Arts: Howard's way

Even the most anti-establishment artists eventually get their dues. And that time seems to have come for Howard Hodgkin, one of Britain's greatest abstract painters. He even has a postage stamp coming out this Christmas
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Sir Howard Hodgkin seems bemused by the media frenzy surrounding this year's Turner Prize: the jerky videos, the dirty knickers. "As with all forms of art, some is terrific and some isn't," is the nearest this country's great abstract colourist gets to a criticism of the continuing hegemony of art-school cleverness at The Tate and elsewhere. Hodgkin himself won the Turner, in 1985. It's a measure of how much the art scene has changed since then that he is now viewed by some as establishment: his paintings grace government buildings, he is to be spotted at gatherings of the great and the good, while recent public commissions have included the giant mural for the British Film Institute's new Imax cinema in London and New Worlds, for the Post Office's millennium stamp series. In fact Hodgkin, now 67, is if anything anti-establishment, and dismissive of the Government and its vaunted promotion of Britain as a hothouse of creativity. "Politically, art is nobody's priority," he asserts. Most of all he regrets the low regard in which painting is held, although he says there are signs of a resurgence. "It is still done so much by amateurs," he notes. "I don't think it helps it to be taken seriously."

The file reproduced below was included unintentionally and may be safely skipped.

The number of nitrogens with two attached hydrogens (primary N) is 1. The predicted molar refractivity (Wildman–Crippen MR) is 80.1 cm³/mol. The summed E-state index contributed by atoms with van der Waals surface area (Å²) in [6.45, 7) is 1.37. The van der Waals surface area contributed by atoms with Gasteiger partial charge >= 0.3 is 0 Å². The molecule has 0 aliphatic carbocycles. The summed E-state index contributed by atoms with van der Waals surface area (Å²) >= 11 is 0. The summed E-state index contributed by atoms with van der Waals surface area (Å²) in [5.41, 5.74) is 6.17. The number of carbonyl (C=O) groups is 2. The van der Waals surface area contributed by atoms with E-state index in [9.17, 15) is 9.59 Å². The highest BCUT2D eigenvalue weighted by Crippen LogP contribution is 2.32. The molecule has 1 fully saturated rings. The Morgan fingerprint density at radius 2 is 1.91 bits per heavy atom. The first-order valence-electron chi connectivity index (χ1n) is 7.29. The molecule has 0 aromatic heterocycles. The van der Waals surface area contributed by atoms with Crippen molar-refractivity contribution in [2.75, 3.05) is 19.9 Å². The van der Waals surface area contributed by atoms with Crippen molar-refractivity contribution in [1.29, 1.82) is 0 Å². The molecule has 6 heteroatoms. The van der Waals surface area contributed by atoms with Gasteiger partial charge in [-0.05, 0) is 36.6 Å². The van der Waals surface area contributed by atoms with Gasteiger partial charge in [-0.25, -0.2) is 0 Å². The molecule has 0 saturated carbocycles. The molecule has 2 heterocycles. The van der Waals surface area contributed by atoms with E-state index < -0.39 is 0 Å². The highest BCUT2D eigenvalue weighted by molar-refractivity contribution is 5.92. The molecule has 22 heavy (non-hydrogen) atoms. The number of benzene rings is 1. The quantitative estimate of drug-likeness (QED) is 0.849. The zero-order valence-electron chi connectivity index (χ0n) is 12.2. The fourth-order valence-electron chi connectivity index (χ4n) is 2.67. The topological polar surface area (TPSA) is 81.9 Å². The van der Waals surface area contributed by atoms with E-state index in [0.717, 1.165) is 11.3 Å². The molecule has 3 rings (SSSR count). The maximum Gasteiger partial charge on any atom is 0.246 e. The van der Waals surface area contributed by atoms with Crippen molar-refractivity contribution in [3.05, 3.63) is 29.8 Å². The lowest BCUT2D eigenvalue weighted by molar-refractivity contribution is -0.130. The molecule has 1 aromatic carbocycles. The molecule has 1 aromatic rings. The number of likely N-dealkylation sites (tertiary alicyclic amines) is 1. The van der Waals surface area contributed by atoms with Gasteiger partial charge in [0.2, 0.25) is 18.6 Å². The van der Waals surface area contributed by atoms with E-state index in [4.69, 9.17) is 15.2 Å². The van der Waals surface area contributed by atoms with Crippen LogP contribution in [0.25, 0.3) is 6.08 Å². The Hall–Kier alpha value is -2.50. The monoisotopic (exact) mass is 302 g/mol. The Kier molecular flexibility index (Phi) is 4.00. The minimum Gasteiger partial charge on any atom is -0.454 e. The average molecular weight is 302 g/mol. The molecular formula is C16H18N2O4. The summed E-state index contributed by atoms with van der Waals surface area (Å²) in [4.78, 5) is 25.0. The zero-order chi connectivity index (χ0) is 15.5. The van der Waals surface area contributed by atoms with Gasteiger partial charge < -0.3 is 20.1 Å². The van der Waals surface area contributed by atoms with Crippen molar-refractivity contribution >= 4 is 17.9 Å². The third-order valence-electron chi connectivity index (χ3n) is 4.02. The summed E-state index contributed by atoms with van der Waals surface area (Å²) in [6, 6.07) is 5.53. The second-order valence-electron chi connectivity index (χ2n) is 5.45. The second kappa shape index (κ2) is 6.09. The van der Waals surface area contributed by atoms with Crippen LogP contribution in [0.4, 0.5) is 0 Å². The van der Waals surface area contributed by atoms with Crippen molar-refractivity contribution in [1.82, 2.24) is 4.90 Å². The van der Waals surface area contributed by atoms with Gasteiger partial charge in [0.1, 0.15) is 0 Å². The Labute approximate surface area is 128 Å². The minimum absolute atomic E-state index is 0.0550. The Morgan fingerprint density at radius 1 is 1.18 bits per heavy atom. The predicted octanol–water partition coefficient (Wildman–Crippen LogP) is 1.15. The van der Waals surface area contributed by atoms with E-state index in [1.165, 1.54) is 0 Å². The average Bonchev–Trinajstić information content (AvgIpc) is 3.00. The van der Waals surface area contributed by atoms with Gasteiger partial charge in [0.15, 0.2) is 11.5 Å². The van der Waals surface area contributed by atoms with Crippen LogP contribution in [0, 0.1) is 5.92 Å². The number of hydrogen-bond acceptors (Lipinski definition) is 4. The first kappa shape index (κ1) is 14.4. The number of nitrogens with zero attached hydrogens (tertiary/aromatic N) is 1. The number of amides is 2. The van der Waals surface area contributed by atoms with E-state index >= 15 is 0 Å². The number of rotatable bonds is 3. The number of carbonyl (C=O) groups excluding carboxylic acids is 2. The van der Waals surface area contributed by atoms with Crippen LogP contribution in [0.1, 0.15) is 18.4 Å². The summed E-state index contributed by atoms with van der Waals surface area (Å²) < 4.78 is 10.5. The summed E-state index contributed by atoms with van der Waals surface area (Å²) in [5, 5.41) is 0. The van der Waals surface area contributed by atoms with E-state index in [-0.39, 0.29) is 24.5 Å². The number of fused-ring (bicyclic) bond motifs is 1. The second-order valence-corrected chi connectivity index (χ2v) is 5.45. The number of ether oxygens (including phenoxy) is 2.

New works by Howard Hodgkin can be seen at the Anthony d'Offay Gallery, 9, 23, 24 Dering Street, London W1, 12 November to 15 January 2000 (0171-499 4100).

`End of the Day', 1999 "All the paintings in my exhibition are oil on wood but they vary in size. End of the Day is quite small, and refers to a particular end of day. I'm often asked about my brushwork. I try very hard to limit the kind of marks I use, they are very simple, very straightforward, they're what I call my language. My paintings sometimes take a number of years to complete. My friend Patrick Caulfield says painters never stop working, and I do work very hard. Some artists are quick developers and get stuck in a groove early on, but it took time for me to develop. My

work is a personal view on what painting is and can do."

`Memories', 1997-99, and `Theatre', 1998-99

"These two works are combinations of particular events and of generalised experiences. Memories (above) is like most people's actual memories, an accretion of things. Theatre (right) is a conflation of two or three real theatres and the feeling of being in a theatre, the anticipation. I like working in the theatre very much. I designed the backdrop for the Mark Morris dance group which came to Sadler's Wells in October, which was an amazing commission. Mark sent me the music from America which I listened to and then I sent him the design, which was made into a backdrop, and then he choreographed using the music and the backdrop. The first time I ever saw a theatre design I'd done, for Covent Garden, I just couldn't believe the scale, a tiny brush stroke ends up huge. You have to be very aware of scale whatever the size of the piece you're working on. A mark which is out of scale in a small painting will be just as out of scale if it's enlarged 60 times. For my stamp commission, I produced a work that was about 20 times the stamp size, and the end result was quite manageable, I'm very pleased with it. I think the perforated border works. But the proof of the pudding will be when it's used." n